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While the headline says the newly adopted Germany targeting human rights abuses in global supply chains is “revolutionary” what it is, it certainly shouldn’t be. But nonetheless, today, June 11, 2021, the German Parliament ushered in a long-awaited shift to mandatory business compliance rules. After months of negotiations, German lawmakers finally pushed him to cross the finish line in the dying days of the current legislature. The bill will see German multinational companies held legally responsible for any human rights or environmental violations found in their global supply chains.

“The German government has taken a critical step to ensure that companies operate responsibly,” said Juliane Kippenberg, associate director of the children’s rights division at Human Rights Watch. “Respecting human rights in global supply chains is not something that should be optional. “

This news comes at a time when global companies are already being pushed towards environmental, social and governance (ESG) compliance, with a massive effort to reduce Scope 1, 2 and 3 carbon emissions from their chain operations. sourcing and a concerted effort to avoid suppliers and manufacturers who do not meet the standards that leading companies in the industry are now expected to meet.

Who will the new law affect?

With the new German legislation, organizations that do not follow the rules and regulations could be forced to pay fines potentially equivalent to 2% of their overall annual turnover. However, it is not applicable to all.

According to Reuters, by law, companies above a certain size will be required to establish due diligence procedures that prevent abuse; From 2023, only companies with more than 3,000 employees in Germany will be affected. From 2024, the rules will extend to companies with more than 1,000 employees.

Statistics inside the country suggest that the first stage of this regulatory rollout will affect 900 companies, while the second stage will put 4,800 companies in the spotlight. The bill will also allow the government to temporarily exclude from public tenders companies that receive fines above € 175,000.

“Incalculable risks arise for companies,” said Joachim Lang, managing director of the Federation of German Industry. A word of warning from a respected leader, at a time when industry lobby groups and wholesalers fear the new law will increase bureaucracy and suggest price hikes may be in.

The capture of the German giants

After reviewing the new legislation, Daimler AG, known more commonly as auto giant Mercedes-Benz, a company which, if there were to be ESG compliance issues along its multinational supply chain, would pay hefty fees, welcomes the push of the change but hesitates on certain aspects of the bill.

“Daimler’s position is this: Respect for human rights is a central aspect of our sustainable business strategy. We therefore welcome the progress made on the supply chain law. Although the regulation is very ambitious, the proposed legislation has a sound overall approach. It is based on internationally recognized human rights and international agreements. And it gives companies more legal certainty in an area that has so far only been partially regulated.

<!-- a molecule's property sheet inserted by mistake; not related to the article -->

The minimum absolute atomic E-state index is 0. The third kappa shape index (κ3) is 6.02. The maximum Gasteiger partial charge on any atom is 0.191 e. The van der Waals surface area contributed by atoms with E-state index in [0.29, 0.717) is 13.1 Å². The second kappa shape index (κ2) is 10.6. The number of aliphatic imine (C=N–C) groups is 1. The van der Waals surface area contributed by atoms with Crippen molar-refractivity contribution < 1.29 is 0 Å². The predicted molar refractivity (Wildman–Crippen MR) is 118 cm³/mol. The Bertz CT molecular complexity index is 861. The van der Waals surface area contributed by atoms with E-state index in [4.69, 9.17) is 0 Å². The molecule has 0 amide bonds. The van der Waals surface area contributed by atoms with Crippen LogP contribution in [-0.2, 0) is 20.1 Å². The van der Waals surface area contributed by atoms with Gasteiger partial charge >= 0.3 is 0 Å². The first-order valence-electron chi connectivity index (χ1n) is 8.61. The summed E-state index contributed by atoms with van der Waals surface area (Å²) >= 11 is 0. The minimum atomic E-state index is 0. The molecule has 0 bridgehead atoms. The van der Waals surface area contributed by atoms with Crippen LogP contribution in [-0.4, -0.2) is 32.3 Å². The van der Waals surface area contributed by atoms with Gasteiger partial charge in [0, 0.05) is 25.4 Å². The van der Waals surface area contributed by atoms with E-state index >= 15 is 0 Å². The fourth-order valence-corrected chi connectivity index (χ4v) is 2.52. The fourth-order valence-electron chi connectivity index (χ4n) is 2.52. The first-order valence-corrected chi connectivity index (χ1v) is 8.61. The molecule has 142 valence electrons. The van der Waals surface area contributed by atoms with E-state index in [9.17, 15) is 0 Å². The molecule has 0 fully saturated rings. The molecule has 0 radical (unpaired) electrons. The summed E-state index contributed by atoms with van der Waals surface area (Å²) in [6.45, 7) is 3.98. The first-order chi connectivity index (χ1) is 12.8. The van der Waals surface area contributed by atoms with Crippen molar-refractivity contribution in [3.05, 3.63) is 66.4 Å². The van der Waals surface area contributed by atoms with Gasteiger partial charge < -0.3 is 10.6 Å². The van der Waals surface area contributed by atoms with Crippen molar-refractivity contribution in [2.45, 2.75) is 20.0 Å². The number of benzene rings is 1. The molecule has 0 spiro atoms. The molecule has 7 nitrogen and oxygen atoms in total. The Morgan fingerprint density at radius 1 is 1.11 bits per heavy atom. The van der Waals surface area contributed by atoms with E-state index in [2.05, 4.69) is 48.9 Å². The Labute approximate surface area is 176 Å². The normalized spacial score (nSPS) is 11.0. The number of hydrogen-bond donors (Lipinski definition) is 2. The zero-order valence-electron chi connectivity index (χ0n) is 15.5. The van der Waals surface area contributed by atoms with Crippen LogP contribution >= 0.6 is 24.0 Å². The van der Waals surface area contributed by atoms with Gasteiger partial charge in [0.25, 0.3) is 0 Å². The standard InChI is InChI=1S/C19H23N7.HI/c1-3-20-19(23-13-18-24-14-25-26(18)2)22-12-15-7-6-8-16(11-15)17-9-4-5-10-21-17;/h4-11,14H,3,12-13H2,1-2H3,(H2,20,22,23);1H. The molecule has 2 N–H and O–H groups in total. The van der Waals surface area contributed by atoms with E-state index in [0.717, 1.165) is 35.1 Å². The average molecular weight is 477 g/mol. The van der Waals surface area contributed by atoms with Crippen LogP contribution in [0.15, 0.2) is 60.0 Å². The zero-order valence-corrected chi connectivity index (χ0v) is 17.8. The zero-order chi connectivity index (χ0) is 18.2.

Supply chains are not “chains”, but rather extremely complex networks: Daimler alone has more than 60,000 direct suppliers – and many more subcontractors. For this reason, we also consider the proposed gradual risk-based model to be reasonable. The responsibility of companies lies mainly with their own field of activity and their direct suppliers. Companies must then take action in the deeper supply chain if there are concrete indications of human rights violations. Daimler AG is already doing this today.

Although we support the proposed legislation in principle, we consider certain aspects to be critical, for example the planned fines of up to 2% of the average annual turnover. Instead of threats of sanctions, we believe that concrete measures, which companies must take in the event of a deficit, are more timely. In addition, some formulations are still vague and leave room for interpretation. Terms such as, for example, “fair standard of living” should be worded precisely in order to create legal certainty. In addition, documentation and reporting requirements should not lead to unnecessary bureaucracy and should be harmonized with existing rules. On the one hand, it doesn’t help people on the ground, and on the other hand, it places a burden on businesses – and implementation can pose significant challenges for small businesses in particular. “

This law is arguably one of the most significant developments in the supply chain space so far this year. But it should be remembered that changes do not and will not happen at the push of a button and that democratic principles should be applied to the discussion before enshrining legislation in the tablature. Defending the environment and human rights is a hike, not a brisk walk around the park, so for German companies it is time to get on the ground and start evaluating their chain operations. global and interconnected supply chain. And, hopefully, they’ll set a stellar example for the rest of us.

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